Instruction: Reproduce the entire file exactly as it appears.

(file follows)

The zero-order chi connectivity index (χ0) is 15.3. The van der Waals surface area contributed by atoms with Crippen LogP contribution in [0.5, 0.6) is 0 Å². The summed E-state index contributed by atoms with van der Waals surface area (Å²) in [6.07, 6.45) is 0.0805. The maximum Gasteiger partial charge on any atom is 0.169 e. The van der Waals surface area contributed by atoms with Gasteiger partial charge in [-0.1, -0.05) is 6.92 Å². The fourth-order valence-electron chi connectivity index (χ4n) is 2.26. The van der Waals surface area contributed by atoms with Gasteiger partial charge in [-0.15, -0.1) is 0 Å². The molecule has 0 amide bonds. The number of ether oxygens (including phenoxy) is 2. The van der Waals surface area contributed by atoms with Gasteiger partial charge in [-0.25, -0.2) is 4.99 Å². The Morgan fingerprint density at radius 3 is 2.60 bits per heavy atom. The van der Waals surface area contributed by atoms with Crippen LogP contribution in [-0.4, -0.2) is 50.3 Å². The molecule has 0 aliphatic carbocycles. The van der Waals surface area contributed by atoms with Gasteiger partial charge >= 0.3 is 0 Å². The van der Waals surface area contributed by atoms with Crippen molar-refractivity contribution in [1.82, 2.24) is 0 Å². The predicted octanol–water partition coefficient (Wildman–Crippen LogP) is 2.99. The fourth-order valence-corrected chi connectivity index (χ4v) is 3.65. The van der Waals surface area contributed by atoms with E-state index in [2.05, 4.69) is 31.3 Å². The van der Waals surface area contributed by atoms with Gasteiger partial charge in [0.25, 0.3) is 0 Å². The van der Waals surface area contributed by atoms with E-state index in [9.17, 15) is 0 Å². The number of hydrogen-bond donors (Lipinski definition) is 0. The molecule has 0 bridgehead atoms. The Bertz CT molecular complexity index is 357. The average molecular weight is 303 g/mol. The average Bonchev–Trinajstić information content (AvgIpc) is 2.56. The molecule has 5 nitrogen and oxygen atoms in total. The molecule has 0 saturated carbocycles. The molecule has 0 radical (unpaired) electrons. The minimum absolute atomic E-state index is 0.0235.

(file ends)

The zero-order chi connectivity index (χ0) is 15.3. The van der Waals surface area contributed by atoms with Crippen LogP contribution in [0.5, 0.6) is 0 Å². The summed E-state index contributed by atoms with van der Waals surface area (Å²) in [6.07, 6.45) is 0.0805. The maximum Gasteiger partial charge on any atom is 0.169 e. The van der Waals surface area contributed by atoms with Gasteiger partial charge in [-0.1, -0.05) is 6.92 Å². The fourth-order valence-electron chi connectivity index (χ4n) is 2.26. The van der Waals surface area contributed by atoms with Gasteiger partial charge in [-0.15, -0.1) is 0 Å². The molecule has 0 amide bonds. The number of ether oxygens (including phenoxy) is 2. The van der Waals surface area contributed by atoms with Gasteiger partial charge in [-0.25, -0.2) is 4.99 Å². The Morgan fingerprint density at radius 3 is 2.60 bits per heavy atom. The van der Waals surface area contributed by atoms with Crippen LogP contribution in [-0.4, -0.2) is 50.3 Å². The molecule has 0 aliphatic carbocycles. The van der Waals surface area contributed by atoms with Gasteiger partial charge >= 0.3 is 0 Å². The van der Waals surface area contributed by atoms with Crippen molar-refractivity contribution in [1.82, 2.24) is 0 Å². The predicted octanol–water partition coefficient (Wildman–Crippen LogP) is 2.99. The fourth-order valence-corrected chi connectivity index (χ4v) is 3.65. The van der Waals surface area contributed by atoms with E-state index in [2.05, 4.69) is 31.3 Å². The van der Waals surface area contributed by atoms with Gasteiger partial charge in [0.25, 0.3) is 0 Å². The van der Waals surface area contributed by atoms with E-state index in [9.17, 15) is 0 Å². The number of hydrogen-bond donors (Lipinski definition) is 0. The molecule has 0 bridgehead atoms. The Bertz CT molecular complexity index is 357. The average molecular weight is 303 g/mol. The average Bonchev–Trinajstić information content (AvgIpc) is 2.56. The molecule has 5 nitrogen and oxygen atoms in total. The molecule has 0 saturated carbocycles. The molecule has 0 radical (unpaired) electrons. The minimum absolute atomic E-state index is 0.0235.